If Al-Jazeera failed to report on basic human rights issues, then one can understand its silence on Qatar deciding to go back on its promise to allow beer to be sold in the stadiums. After all, under the Shari’ah, alcohol is firmly regulated in Qatar and drinking in public is punishable with an imprisonment up to six months. Only a non-Muslim can buy alcohol, only after getting a permit, and drink at home. The same policy is applied to the sale and usage of pork products. Such official rigidities have never offended the secular, libertarian sensibilities of Al-Jazeera, which is ever-ready to write an obituary on India’s democracy and secularism. Qatar’s anti-LGBT stand too has never unsettled the preachy journalists of “the first independent news channel in the Arab world”.

Like master, like slave

Maybe in some way, Al-Jazeera epitomises its patron-in-chief. In June this year, for instance, Qatar was in the forefront in raising the Nupur Sharma case, accusing the then BJP spokesperson of “disrespecting” Prophet Mohammed. But in less than five months, the same Qatari administration, which took a high moral ground of not disrespecting any religion or its religious head, sent an official invitation to Zakir Naik, an Indian fugitive, to give “religious lectures” during the ongoing World Cup.

Naik, as per India’s Ministry of Home Affairs’ notification, dated 30 March 2022, has been accused of “extolling known terrorists, and proclaiming that every Muslim should be a terrorist”. Naik has also been charged with “promoting forcible conversion of the youth to Islam, justifying the suicide bombings, posting objectionable comments against Hindus, Hindu gods, and other religions, which are derogatory to other religions”.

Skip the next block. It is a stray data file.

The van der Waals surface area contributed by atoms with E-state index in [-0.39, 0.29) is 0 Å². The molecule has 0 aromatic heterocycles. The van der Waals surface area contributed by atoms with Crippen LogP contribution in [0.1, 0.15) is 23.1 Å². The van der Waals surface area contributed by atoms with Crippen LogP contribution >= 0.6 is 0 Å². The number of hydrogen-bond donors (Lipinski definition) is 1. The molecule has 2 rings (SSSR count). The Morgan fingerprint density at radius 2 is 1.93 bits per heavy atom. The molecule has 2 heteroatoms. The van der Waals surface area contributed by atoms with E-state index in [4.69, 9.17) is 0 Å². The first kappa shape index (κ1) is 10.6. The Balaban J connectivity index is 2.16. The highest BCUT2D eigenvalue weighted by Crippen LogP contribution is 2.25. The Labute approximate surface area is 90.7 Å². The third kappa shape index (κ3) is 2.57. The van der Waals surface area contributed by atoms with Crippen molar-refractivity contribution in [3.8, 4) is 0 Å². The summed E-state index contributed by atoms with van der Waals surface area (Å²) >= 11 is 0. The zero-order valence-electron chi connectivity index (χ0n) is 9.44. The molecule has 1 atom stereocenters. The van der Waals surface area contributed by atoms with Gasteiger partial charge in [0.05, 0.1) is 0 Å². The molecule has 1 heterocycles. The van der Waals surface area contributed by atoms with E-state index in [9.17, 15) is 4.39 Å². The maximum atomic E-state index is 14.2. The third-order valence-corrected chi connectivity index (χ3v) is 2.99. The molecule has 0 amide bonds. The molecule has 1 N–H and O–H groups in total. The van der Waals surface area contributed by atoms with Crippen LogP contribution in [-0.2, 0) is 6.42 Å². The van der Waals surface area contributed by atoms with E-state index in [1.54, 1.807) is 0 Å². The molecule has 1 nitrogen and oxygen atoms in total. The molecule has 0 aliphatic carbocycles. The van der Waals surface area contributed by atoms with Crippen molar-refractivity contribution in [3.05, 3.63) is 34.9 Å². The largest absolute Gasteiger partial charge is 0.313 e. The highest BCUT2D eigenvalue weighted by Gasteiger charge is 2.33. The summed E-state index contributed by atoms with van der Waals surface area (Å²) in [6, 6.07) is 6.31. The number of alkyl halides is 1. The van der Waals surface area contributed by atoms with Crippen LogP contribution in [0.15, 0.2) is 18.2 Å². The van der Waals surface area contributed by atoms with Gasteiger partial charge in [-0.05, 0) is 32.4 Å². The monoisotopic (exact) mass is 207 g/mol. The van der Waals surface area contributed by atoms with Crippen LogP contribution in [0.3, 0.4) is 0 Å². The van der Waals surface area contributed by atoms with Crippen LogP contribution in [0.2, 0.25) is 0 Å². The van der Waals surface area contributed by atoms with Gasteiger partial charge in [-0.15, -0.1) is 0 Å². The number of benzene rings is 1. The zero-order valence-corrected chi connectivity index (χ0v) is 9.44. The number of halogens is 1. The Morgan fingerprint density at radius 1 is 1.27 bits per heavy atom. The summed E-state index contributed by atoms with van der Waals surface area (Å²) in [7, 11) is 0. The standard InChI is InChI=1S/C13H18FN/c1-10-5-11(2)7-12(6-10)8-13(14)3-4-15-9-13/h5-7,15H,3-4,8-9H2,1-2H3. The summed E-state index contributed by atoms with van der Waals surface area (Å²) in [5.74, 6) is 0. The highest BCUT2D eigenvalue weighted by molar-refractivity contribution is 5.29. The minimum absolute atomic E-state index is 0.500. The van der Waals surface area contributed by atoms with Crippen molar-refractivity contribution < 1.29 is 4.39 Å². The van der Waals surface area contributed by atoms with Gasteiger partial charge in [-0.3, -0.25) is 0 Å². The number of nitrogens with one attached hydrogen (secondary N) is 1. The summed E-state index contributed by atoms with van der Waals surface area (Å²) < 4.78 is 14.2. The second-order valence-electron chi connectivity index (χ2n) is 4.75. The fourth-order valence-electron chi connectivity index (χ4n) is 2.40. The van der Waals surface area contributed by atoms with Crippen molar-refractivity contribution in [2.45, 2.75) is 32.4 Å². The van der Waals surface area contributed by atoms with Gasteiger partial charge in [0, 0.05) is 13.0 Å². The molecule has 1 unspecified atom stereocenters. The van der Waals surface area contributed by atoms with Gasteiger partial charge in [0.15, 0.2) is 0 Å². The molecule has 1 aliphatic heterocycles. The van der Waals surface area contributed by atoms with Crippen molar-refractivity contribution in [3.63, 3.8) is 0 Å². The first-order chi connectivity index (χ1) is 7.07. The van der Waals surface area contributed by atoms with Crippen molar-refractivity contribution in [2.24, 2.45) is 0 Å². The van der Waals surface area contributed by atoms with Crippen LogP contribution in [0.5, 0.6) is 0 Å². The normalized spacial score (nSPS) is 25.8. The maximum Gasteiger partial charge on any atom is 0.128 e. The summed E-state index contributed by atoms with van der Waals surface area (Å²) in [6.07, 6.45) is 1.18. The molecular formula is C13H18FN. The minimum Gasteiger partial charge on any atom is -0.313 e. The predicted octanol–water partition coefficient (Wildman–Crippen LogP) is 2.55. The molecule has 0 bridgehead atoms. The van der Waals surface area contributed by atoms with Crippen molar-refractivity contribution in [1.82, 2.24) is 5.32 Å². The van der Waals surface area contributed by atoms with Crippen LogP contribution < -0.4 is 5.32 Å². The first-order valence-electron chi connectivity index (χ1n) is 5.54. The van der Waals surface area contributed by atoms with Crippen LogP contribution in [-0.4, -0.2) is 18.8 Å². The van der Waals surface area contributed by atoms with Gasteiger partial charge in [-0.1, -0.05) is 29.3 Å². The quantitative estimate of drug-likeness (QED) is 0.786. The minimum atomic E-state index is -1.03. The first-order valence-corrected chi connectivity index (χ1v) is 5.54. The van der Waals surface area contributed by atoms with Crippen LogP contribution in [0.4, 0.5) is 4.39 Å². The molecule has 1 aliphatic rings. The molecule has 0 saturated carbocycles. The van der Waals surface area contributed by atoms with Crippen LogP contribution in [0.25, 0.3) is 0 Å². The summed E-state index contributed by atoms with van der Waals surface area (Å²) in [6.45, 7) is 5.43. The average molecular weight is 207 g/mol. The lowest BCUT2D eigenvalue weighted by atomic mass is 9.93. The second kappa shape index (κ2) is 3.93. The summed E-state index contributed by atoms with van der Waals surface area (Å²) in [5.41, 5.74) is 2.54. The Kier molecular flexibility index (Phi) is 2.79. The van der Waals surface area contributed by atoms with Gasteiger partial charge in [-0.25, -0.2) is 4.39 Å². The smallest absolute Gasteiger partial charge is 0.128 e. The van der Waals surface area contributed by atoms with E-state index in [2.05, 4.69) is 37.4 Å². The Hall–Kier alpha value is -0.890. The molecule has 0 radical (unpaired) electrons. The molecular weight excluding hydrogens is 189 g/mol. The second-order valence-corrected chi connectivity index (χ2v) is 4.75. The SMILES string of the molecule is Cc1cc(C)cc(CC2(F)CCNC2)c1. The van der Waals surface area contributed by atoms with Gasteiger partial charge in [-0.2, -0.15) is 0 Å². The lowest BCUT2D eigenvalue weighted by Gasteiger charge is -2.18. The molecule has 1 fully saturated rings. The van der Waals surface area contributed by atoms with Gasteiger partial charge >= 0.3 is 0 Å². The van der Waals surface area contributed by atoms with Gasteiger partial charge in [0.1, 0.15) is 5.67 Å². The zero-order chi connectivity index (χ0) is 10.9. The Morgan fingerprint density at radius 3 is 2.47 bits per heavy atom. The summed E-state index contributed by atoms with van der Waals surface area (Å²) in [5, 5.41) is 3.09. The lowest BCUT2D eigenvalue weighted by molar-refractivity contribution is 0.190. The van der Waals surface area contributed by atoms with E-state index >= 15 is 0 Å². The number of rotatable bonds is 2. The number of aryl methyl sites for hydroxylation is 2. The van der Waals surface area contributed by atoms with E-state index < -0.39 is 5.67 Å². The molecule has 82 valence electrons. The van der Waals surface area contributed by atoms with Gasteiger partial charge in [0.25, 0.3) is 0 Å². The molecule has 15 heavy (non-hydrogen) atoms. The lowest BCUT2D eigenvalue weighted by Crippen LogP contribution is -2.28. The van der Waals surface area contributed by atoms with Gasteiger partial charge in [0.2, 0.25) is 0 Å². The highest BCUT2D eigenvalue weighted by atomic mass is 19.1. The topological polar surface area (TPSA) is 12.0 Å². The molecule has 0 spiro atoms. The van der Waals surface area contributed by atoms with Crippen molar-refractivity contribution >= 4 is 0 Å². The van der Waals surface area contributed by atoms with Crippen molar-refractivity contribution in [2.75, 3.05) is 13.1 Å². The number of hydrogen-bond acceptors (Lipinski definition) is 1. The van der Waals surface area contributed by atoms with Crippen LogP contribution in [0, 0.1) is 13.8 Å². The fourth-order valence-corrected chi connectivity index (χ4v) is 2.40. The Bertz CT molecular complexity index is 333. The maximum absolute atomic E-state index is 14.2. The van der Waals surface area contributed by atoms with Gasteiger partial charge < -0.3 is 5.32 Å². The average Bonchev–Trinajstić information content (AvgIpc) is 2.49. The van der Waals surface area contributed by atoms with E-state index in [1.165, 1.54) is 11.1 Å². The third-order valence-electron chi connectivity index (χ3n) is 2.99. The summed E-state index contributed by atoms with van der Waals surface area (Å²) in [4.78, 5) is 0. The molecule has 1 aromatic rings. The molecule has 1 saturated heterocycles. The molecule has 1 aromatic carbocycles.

The double-standards don’t stop there. For, the same Qatari administration, which has been so sensitive on matters of Islam, had in the year 2010 given citizenship to MF Husain, an Indian painter accused of hurting Hindu sentiments by painting their gods and goddesses naked. Incidentally, Husain had once made a painting of Mahatma Gandhi, Karl Marx, Albert Einstein and Adolf Hitler, wherein the German dictator alone was shown naked. When asked the reason behind this, Husain reportedly said that he wanted to “humiliate” Hitler! One wonders if Hindu gods and goddesses faced the same ire from the famed Muslim painter.

Qatar’s dual personality has ingrained so deep into its psyche that it today hosts a number of American military installations, which had previously been based in Saudi Arabia. The country has three US military bases, including Al Udeid, just south of Doha, which is one of the largest American Air Force bases outside the United States. Yet, Qatar is the generous host of the most Islamist forces the Americans have been fighting against, or had fought in not-so-distant past — from Al-Qaeda, Taliban and ISIS cadres to Muslim Brotherhood and Hamas leaderships. The Qatar leadership is also close to Iran, and so it is to Israel, making this country a diplomatic powerhouse in the region.

Qatar’s most potent weapon

Qatar is blessed with oil and natural gas — around 55 percent of the country’s GDP can be attributed to the two natural resources. But more than the abundance of oil and natural oil, it is Qatar’s soft power— largely pushed and promoted through Al-Jazeera — that has invariably made the Arab nation geographically the size of Delhi punch over and above its weight!

Al-Jazeera is Qatar’s most potent weapon that also carries with it the tag of deniability. The Arab nation can unleash the state-owned broadcaster upon anyone it views as inimical — or at least a rival — and later claim to have no role in all this.